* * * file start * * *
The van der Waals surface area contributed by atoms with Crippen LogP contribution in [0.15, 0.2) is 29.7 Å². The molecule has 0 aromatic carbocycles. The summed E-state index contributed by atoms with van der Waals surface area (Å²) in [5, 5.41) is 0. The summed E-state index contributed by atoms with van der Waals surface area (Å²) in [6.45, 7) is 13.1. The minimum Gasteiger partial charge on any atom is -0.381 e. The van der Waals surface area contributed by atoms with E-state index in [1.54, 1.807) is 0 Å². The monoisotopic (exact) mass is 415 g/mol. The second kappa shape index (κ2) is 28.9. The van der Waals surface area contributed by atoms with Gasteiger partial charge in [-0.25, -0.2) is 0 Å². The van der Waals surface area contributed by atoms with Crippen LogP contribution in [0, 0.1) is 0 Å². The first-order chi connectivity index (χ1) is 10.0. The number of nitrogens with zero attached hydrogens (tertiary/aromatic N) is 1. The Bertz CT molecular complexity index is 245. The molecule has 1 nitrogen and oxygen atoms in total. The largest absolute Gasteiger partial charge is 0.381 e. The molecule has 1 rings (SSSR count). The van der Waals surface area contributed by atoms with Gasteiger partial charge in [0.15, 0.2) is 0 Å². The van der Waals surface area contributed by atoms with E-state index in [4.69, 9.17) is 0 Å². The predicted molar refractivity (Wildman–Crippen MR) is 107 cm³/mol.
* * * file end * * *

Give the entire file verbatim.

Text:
The van der Waals surface area contributed by atoms with Crippen LogP contribution in [0.15, 0.2) is 29.7 Å². The molecule has 0 aromatic carbocycles. The summed E-state index contributed by atoms with van der Waals surface area (Å²) in [5, 5.41) is 0. The summed E-state index contributed by atoms with van der Waals surface area (Å²) in [6.45, 7) is 13.1. The minimum Gasteiger partial charge on any atom is -0.381 e. The van der Waals surface area contributed by atoms with E-state index in [1.54, 1.807) is 0 Å². The monoisotopic (exact) mass is 415 g/mol. The second kappa shape index (κ2) is 28.9. The van der Waals surface area contributed by atoms with Gasteiger partial charge in [-0.25, -0.2) is 0 Å². The van der Waals surface area contributed by atoms with Crippen LogP contribution in [0, 0.1) is 0 Å². The first-order chi connectivity index (χ1) is 10.0. The number of nitrogens with zero attached hydrogens (tertiary/aromatic N) is 1. The Bertz CT molecular complexity index is 245. The molecule has 1 nitrogen and oxygen atoms in total. The largest absolute Gasteiger partial charge is 0.381 e. The molecule has 1 rings (SSSR count). The van der Waals surface area contributed by atoms with Gasteiger partial charge in [0.15, 0.2) is 0 Å². The van der Waals surface area contributed by atoms with E-state index in [4.69, 9.17) is 0 Å². The predicted molar refractivity (Wildman–Crippen MR) is 107 cm³/mol.